Unemployment change and homicide: an exploration of the national violent death reporting systemPublic Deposited
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MLANelms, Jerrod. Unemployment Change and Homicide: an Exploration of the National Violent Death Reporting System. University of North Carolina at Chapel Hill, 2013. https://doi.org/10.17615/9hew-7341
APANelms, J. (2013). Unemployment change and homicide: an exploration of the national violent death reporting system. University of North Carolina at Chapel Hill. https://doi.org/10.17615/9hew-7341
ChicagoNelms, Jerrod. 2013. Unemployment Change and Homicide: an Exploration of the National Violent Death Reporting System. University of North Carolina at Chapel Hill. https://doi.org/10.17615/9hew-7341
- Last Modified
- March 22, 2019
- Affiliation: Gillings School of Global Public Health, Department of Epidemiology
- Two studies were undertaken as part of this project. We used homicide data collected by CDC's National Violent Death Reporting System (NVDRS), a state-level active surveillance system that provides data on all violent deaths in 16 US states. Data were obtained for 2003-2009. We used the NVDRS, unemployment data from the Bureau of Labor Statistics (BLS), and Current Population Survey (CPS) to estimate associations between unemployment level and homicide through three research aims. First, we used all NVDRS homicide cases to examine the association between monthly change in unemployment and homicide rates. Information on homicides and population estimates were analyzed by Poisson regression to estimate rate ratios as a function of change in unemployment level over month and quarter in which a homicide event occurred (Aim 1). After adjustment for age, gender, race, median household income, and population density, county-level homicide rates increased an average of 2% (Rate ratio = 1.02; 95% CI: 1.00 - 1.05) per percentage point increase in unemployment level over the prior month. Unadjusted rate ratios for unemployment decreases of 2.5 percentage points or greater were dramatically more protective against homicide as compared to any other unemployment decreases (Rate ratio: 0.19; 95% CI: 0.15 - 0.25). We used a case-crossover design to examine the change in risk of experiencing a workplace homicide as unemployment levels changed over a 1-month period (Aim 2). We examined unemployment change data for the month homicide event occurred (case period) and the two months before and after the case period (control periods). Conditional logistic regression models estimated the unemployment change-workplace homicide association across strata of community and victim-level characteristics. Third, we assessed heterogeneity in the association by characteristics of the victim and workplace violence type (Aim 3). A 1-percentage point increase in unemployment over one month was associated with a small increase in the odds of a workplace experiencing a homicide (OR = 1.03; 95% CI = 0.94 - 1.12). County-level population density modified the odds ratio, and homicide risk was heterogeneous among victim race and workplace violence type; however, no measure of the unemployment-workplace homicide association resulted in a statistically significant effect measure.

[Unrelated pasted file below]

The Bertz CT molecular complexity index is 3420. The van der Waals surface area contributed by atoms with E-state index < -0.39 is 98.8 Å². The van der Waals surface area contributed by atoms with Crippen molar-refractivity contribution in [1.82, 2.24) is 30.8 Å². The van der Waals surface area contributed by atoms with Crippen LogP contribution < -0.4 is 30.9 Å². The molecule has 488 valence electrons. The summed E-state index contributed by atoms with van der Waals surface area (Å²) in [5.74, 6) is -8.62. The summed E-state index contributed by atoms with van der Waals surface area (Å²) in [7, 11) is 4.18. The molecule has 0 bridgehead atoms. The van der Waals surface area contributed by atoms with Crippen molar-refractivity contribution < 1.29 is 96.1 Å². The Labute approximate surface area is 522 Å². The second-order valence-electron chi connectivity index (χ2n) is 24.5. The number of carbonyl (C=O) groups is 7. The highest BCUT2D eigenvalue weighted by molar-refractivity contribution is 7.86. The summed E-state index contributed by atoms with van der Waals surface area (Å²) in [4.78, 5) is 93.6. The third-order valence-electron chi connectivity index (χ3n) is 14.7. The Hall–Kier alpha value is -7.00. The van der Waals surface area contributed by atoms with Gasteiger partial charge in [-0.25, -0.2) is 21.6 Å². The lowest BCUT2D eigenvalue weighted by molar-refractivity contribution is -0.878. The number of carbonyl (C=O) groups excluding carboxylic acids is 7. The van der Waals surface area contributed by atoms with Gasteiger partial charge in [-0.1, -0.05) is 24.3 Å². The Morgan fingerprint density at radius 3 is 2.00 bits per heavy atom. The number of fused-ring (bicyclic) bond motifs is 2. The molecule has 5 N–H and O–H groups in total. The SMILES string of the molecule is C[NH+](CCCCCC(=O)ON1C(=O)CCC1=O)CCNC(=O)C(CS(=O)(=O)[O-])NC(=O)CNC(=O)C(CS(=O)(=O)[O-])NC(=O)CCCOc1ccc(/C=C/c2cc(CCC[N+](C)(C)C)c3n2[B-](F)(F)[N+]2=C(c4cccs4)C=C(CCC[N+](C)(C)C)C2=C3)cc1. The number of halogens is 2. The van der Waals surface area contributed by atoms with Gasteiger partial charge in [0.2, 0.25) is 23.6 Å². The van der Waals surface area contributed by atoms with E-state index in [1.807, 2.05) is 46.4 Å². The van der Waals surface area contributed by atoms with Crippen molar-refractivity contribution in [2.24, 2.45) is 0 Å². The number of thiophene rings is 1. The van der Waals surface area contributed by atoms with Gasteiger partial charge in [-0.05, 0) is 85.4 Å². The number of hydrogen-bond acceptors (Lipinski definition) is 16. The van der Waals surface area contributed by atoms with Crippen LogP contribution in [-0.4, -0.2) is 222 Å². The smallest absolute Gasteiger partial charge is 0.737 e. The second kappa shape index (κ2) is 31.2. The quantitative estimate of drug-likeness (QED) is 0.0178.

- Date of publication
- December 2013
- Resource type
- Rights statement
- In Copyright
- Richardson, David
- Doctor of Philosophy
- Graduation year
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